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Information Offered on Effect of H1N1 Vaccine Schedules

15-µg dose offers protection in most people; one-dose schedule offers many advantages

WEDNESDAY, Dec. 16 (HealthDay News) -- A single 15-µg dose of vaccine provides H1N1 influenza protection in most individuals, though another dose can boost immune response in children and the elderly, according to the results of two studies in the Dec. 17 New England Journal of Medicine.

Michael E. Greenberg, M.D., of CSL in Parkville, Australia, and colleagues analyzed data from 240 Australians, aged 18 to 64 years, who were randomized to receive two doses of 15 or 30 µg of hemagglutinin antigen spaced 21 days apart. Most subjects (95 percent) who received the 15-µg dose had antibody titers of 1:40 or more by day 21 after the first dose. The authors did not note any serious adverse events, adverse events of special interest, or deaths.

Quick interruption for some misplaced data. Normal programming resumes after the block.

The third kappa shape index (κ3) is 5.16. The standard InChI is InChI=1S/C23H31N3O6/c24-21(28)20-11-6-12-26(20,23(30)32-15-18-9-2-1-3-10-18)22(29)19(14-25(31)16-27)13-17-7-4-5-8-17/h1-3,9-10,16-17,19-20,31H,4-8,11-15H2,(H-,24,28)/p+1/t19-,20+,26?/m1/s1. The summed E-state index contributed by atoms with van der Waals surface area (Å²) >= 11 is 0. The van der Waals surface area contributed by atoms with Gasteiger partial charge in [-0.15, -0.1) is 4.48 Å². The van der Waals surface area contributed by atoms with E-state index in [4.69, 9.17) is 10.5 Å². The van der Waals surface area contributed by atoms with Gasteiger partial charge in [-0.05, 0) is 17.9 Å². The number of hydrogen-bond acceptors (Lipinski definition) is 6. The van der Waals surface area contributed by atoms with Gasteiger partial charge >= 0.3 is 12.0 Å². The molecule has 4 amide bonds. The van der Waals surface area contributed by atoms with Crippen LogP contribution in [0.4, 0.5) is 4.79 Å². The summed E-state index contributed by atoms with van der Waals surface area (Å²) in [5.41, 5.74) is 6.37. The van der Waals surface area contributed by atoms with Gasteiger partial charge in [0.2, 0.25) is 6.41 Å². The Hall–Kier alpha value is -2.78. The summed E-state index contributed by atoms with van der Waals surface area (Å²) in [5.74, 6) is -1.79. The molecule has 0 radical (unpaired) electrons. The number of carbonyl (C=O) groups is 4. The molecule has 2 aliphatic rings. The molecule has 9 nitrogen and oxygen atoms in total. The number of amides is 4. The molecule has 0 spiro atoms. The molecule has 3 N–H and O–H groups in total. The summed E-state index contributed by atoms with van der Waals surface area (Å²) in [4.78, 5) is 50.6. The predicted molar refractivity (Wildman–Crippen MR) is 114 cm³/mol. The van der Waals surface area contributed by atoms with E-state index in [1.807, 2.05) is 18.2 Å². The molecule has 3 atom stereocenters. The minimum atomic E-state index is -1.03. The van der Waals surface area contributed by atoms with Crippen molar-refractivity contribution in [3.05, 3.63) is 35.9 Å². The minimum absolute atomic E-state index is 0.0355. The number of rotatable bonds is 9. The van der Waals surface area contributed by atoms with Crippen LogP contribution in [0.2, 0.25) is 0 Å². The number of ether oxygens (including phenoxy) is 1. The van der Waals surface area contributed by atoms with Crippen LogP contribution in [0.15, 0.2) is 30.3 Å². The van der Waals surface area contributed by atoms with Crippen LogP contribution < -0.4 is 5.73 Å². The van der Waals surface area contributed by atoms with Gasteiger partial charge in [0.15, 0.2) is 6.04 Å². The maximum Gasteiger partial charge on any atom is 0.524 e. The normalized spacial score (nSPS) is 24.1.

Feng-Cai Zhu, M.D., of the Jiangsu Provincial Center for Disease Control and Prevention in Nanjing, China, and colleagues analyzed data from 2,200 Chinese subjects, aged 3 to 77 years. Subjects received two injections of placebo or vaccine spaced 21 days apart at doses ranging from 7.5 to 30 µg. By day 21, 97.1 percent of those aged 18 to 60 achieved a hemagglutinin-inhibition titer of 1:40 or more. However, this outcome was less common in children under 12 and adults over 60 (74.5 and 79.1 percent, respectively).

"The obvious advantage of a one-dose schedule is that, in the current time of vaccine scarcity, it doubles the number of people who may be vaccinated with a fixed amount of vaccine. Another clear advantage to the one-dose schedule is that antibody responses develop sooner," writes the author of an accompanying editorial.

In the first study, the authors were employees of CSL, which made the vaccine and supported the study. In the second study, several authors were employees of Hualan Biological Bacterin Company, which developed the vaccine and supported the study.

Abstract - Greenberg
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Abstract - Zhu
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